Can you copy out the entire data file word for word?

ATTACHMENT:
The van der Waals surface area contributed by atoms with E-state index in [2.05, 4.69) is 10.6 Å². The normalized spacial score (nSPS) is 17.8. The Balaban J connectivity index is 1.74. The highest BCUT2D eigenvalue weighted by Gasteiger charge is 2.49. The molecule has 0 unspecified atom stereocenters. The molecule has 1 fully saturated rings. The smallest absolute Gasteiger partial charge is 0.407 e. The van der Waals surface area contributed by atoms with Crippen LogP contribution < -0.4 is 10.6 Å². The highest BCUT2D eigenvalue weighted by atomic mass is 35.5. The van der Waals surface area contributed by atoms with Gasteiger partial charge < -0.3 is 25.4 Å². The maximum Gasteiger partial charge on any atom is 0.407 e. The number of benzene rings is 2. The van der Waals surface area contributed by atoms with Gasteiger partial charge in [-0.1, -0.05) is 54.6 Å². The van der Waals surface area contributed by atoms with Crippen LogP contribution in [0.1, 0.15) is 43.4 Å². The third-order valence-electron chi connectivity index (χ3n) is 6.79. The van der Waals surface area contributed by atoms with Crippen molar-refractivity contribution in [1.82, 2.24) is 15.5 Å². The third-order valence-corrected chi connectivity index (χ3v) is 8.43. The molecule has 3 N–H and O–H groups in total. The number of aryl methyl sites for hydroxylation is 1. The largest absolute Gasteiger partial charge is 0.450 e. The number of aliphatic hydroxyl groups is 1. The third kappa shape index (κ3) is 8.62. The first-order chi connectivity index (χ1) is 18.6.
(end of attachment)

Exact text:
The van der Waals surface area contributed by atoms with E-state index in [2.05, 4.69) is 10.6 Å². The normalized spacial score (nSPS) is 17.8. The Balaban J connectivity index is 1.74. The highest BCUT2D eigenvalue weighted by Gasteiger charge is 2.49. The molecule has 0 unspecified atom stereocenters. The molecule has 1 fully saturated rings. The smallest absolute Gasteiger partial charge is 0.407 e. The van der Waals surface area contributed by atoms with Crippen LogP contribution < -0.4 is 10.6 Å². The highest BCUT2D eigenvalue weighted by atomic mass is 35.5. The van der Waals surface area contributed by atoms with Gasteiger partial charge < -0.3 is 25.4 Å². The maximum Gasteiger partial charge on any atom is 0.407 e. The number of benzene rings is 2. The van der Waals surface area contributed by atoms with Gasteiger partial charge in [-0.1, -0.05) is 54.6 Å². The van der Waals surface area contributed by atoms with Crippen LogP contribution in [0.1, 0.15) is 43.4 Å². The third-order valence-electron chi connectivity index (χ3n) is 6.79. The van der Waals surface area contributed by atoms with Crippen molar-refractivity contribution in [1.82, 2.24) is 15.5 Å². The third-order valence-corrected chi connectivity index (χ3v) is 8.43. The molecule has 3 N–H and O–H groups in total. The number of aryl methyl sites for hydroxylation is 1. The largest absolute Gasteiger partial charge is 0.450 e. The number of aliphatic hydroxyl groups is 1. The third kappa shape index (κ3) is 8.62. The first-order chi connectivity index (χ1) is 18.6.